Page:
Max TenEyck Woodbury
mtew at cds.duke.edu
Mon Aug 5 08:07:03 GMT 2002
tridge at samba.org wrote:
> > I use a weekly mirror batch job to keep my local copy of the SaMBa tree
> > close to up to date. Needless to say it just blew its cookies.
> And if you had read the mirroring page on the samba.org website then
> you would know that we ask you to use different methods to mirror, and
> to ask first.
> In particular please notice this instruction, which has been
> prominently places on our site for about 3 years:
> Please do NOT use ftp mirror scripts or web robots to mirror our site.
> The fact that huge numbers of people decided to mirror our site via
> ftp when we specifically asked them not to is one of the major reasons
> we had to block ftp downloads. At commercial hosting rates these rogue
> ftp mirrors cost about US$10k per year. That's a hell of a lot of
> money to waste.
Hmm. Understood. I was using the 'mirror' package that claimed to be
efficient in its bandwidth use, only copying those items that had changed.
I've dropped the request from my weekly list.
Martin Pool wrote:
> Is that your way of saying you were contributing to the main machine
> being overloaded? :-)
> I know there is a temptation to automatically mirror things just so
> that you have an up-to-date copy whenever you want it. But please
> don't download files if you will not use them. If nobody at your site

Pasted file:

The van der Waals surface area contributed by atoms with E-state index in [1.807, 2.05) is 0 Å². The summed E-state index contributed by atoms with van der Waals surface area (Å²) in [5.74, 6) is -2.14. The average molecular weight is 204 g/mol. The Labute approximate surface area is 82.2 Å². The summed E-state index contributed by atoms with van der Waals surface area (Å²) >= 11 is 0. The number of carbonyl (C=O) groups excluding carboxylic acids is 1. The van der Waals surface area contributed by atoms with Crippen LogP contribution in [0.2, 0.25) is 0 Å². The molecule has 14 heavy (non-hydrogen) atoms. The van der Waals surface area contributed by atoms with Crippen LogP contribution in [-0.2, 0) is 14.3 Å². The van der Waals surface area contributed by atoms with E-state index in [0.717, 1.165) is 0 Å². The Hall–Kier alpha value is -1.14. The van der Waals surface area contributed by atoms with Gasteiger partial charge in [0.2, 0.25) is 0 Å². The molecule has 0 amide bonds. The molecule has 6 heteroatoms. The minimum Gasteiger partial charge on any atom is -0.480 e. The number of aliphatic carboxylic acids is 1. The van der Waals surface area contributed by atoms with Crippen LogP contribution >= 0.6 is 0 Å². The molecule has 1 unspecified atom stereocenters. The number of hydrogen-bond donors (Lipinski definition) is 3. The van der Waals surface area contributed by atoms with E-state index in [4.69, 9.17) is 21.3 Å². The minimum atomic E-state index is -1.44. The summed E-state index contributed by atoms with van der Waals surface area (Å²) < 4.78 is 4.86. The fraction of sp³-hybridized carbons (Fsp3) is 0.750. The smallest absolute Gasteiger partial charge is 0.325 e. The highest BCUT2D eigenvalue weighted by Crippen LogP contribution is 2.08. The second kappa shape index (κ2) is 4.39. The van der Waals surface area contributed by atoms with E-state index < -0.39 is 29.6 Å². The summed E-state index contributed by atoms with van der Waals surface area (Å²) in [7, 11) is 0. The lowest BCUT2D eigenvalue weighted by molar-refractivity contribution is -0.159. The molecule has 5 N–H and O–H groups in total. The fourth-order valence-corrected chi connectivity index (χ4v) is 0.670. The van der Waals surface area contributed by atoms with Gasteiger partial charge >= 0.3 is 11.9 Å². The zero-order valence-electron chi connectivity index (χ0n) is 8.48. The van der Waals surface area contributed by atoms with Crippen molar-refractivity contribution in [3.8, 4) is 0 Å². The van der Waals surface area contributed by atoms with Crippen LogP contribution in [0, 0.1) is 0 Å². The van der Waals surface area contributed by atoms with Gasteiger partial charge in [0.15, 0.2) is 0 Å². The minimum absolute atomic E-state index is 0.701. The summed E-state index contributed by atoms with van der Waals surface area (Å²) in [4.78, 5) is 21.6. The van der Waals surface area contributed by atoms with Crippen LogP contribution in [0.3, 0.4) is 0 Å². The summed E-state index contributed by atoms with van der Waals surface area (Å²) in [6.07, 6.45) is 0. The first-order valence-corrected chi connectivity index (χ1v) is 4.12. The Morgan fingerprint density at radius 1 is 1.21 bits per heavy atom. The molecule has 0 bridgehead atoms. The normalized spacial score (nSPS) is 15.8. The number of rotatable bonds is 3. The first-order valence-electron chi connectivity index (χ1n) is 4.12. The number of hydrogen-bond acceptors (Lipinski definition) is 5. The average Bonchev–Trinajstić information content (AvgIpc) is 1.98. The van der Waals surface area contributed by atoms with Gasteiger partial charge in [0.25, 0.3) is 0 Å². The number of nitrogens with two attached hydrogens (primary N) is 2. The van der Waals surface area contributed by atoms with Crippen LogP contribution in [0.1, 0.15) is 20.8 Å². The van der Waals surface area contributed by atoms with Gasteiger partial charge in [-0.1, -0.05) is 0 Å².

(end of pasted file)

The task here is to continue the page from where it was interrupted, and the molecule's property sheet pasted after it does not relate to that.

> actually rebuilds Samba every week, then mirroring it every week is
> If you do actually build Samba every week (good for you!), then rsync
> or anoncvs will be faster for you, and will save money for us.
I'm working on a project that does multiple rebuilds for multiple environments
automatically. It's still in the development stage, so I don't need frequent
updates, but I do have a use for them other than just curiosity. I had asked
if I could work on the project in this list before I started using 'mirror'.
I believe that included an implicit request to make copies of the material
I needed. I got what I took to be a positive response from some people who
seemed to be in charge.
>> 2) Is there a way to get mirror to use http or are the mirrors setup to
>> use rsync?
> What do you mean?
> If you go to
> then you will be transparently redirected to an up-to-date and
> reachable mirror site. If you find that this isn't working, please
> let us know.
I need considerably less than a copy of the whole site so I had put quite a
few restrictions on my 'mirror' request. I'm also on the end of a very modest
bandwidth link, so the stuff I get would not be very useful to others. However
that same bandwidth limit means I have to anticipate my own needs. I was using
'mirror' because it claimed to be efficient and put less load on the source site
than ... come to think of it, I don't remember what it compared itself to. It
only knows how to 'ftp' as far as I can tell. I was asking for information about
how to get it to work properly. (See below.)
The request for limits on mirroring is less than prominent, and I'd missed it
up to the point where you called it to my attention just now. You might consider
moving the link to that notice to the top of the page, above the list of mirror
sites, rather than below it.
There is still the problem that some of the mirror sites are less than useful.
I'd have used rsync if I'd known it was available, despite the fact that I find
it a bit harder to control than 'mirror'. I'll redo my script with rsync and
run it when I think I'm going to need a fresh set of information for my project.
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